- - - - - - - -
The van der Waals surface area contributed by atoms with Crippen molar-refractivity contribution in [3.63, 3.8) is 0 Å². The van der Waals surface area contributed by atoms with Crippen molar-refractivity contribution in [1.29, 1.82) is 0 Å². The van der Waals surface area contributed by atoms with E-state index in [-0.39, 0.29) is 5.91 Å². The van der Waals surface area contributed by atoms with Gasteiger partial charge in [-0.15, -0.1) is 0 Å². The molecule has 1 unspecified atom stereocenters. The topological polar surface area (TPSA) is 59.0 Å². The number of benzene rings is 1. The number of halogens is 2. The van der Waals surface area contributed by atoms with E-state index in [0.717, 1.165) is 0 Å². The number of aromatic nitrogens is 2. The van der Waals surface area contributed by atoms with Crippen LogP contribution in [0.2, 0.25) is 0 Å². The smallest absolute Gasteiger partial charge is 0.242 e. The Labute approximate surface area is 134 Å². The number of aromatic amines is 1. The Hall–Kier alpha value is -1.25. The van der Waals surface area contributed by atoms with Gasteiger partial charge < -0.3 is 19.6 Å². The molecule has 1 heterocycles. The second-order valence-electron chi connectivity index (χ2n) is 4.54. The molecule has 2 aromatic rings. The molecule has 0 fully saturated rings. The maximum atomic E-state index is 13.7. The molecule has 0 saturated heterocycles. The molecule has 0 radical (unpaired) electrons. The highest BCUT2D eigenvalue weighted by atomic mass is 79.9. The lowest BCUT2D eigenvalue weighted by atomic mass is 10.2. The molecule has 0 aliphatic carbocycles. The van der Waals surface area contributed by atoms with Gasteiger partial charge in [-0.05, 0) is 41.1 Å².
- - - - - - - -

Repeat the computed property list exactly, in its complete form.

The van der Waals surface area contributed by atoms with Crippen molar-refractivity contribution in [3.63, 3.8) is 0 Å². The van der Waals surface area contributed by atoms with Crippen molar-refractivity contribution in [1.29, 1.82) is 0 Å². The van der Waals surface area contributed by atoms with E-state index in [-0.39, 0.29) is 5.91 Å². The van der Waals surface area contributed by atoms with Gasteiger partial charge in [-0.15, -0.1) is 0 Å². The molecule has 1 unspecified atom stereocenters. The topological polar surface area (TPSA) is 59.0 Å². The number of benzene rings is 1. The number of halogens is 2. The van der Waals surface area contributed by atoms with E-state index in [0.717, 1.165) is 0 Å². The number of aromatic nitrogens is 2. The van der Waals surface area contributed by atoms with Crippen LogP contribution in [0.2, 0.25) is 0 Å². The smallest absolute Gasteiger partial charge is 0.242 e. The Labute approximate surface area is 134 Å². The number of aromatic amines is 1. The Hall–Kier alpha value is -1.25. The van der Waals surface area contributed by atoms with Gasteiger partial charge < -0.3 is 19.6 Å². The molecule has 1 heterocycles. The second-order valence-electron chi connectivity index (χ2n) is 4.54. The molecule has 2 aromatic rings. The molecule has 0 fully saturated rings. The maximum atomic E-state index is 13.7. The molecule has 0 saturated heterocycles. The molecule has 0 radical (unpaired) electrons. The highest BCUT2D eigenvalue weighted by atomic mass is 79.9. The lowest BCUT2D eigenvalue weighted by atomic mass is 10.2. The molecule has 0 aliphatic carbocycles. The van der Waals surface area contributed by atoms with Gasteiger partial charge in [-0.05, 0) is 41.1 Å².